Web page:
Shares listed in Hong Kong rocketed to a record high in Monday's trading as China eased trading restrictions.
China's banking regulator said its corporate investors could now invest outside of the mainland for the first time, creating a surge in the price of shares for firms in neighbouring Hong Kong.
The Hang Seng index, which represents about 65 per cent of capitalisation of the Hong Kong Stock Exchange (HKSE), was up by 2.6 per cent to a record 20,990.62 points having topped 21,000 earlier in the day.
Chinese banks are now allowed to invest up to $13.9 billion (£7.01 billion) outside of the mainland.
"There's a bit of euphoria," said Andrew Sullivan, sales trading director at Daiwa Securities – one of Japan's largest securities broker firms.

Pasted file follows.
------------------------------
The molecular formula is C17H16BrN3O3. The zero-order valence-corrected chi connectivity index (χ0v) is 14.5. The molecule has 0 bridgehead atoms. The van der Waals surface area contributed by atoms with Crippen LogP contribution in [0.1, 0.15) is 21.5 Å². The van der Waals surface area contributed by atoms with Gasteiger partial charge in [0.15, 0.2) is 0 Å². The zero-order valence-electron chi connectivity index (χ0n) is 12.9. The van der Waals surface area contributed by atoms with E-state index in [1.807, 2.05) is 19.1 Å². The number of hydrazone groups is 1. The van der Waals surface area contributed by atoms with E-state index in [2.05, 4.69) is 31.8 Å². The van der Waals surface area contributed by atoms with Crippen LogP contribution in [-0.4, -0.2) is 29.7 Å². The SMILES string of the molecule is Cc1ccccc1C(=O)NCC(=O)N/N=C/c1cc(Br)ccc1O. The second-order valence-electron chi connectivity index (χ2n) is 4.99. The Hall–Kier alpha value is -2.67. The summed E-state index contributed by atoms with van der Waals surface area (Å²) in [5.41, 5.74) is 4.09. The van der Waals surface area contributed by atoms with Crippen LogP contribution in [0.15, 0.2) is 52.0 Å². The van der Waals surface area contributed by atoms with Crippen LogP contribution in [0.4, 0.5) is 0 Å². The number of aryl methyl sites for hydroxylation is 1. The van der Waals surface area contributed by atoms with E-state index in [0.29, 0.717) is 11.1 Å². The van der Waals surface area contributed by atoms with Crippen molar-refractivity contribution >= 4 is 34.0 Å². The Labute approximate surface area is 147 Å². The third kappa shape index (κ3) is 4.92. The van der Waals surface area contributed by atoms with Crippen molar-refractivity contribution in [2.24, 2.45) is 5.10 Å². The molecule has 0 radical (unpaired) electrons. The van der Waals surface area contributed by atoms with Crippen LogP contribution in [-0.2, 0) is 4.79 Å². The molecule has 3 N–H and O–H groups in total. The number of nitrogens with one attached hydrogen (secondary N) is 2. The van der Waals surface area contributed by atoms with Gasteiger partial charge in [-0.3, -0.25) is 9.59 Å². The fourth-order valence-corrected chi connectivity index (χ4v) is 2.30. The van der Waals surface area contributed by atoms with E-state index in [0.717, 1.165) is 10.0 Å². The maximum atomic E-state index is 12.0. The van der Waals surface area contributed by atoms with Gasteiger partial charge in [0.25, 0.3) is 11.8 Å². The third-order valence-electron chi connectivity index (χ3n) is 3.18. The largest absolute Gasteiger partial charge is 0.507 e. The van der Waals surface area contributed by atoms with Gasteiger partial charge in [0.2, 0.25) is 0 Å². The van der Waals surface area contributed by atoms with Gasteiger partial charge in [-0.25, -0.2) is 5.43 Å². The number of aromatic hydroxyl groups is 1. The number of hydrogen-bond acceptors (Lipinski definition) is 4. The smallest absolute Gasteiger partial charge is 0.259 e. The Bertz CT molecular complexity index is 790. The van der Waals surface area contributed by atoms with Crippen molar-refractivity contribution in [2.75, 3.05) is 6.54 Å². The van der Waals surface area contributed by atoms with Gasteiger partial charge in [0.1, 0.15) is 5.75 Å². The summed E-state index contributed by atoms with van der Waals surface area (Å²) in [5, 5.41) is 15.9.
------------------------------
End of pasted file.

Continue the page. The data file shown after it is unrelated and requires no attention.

"This has given the market the impetus to move above 21,000 points," he added.
China's relaxing of trading also boosted the wider Asian markets with Japanese car firm Toyota making some of its biggest gains in recent months, increasing share value by three per cent.
The biggest insurer in China, Beijing-based China Life Insurance, was also enhanced by the regulation changes and increased by 5.9 per cent to a share value of 26.05 Hong Kong dollars (£1.68).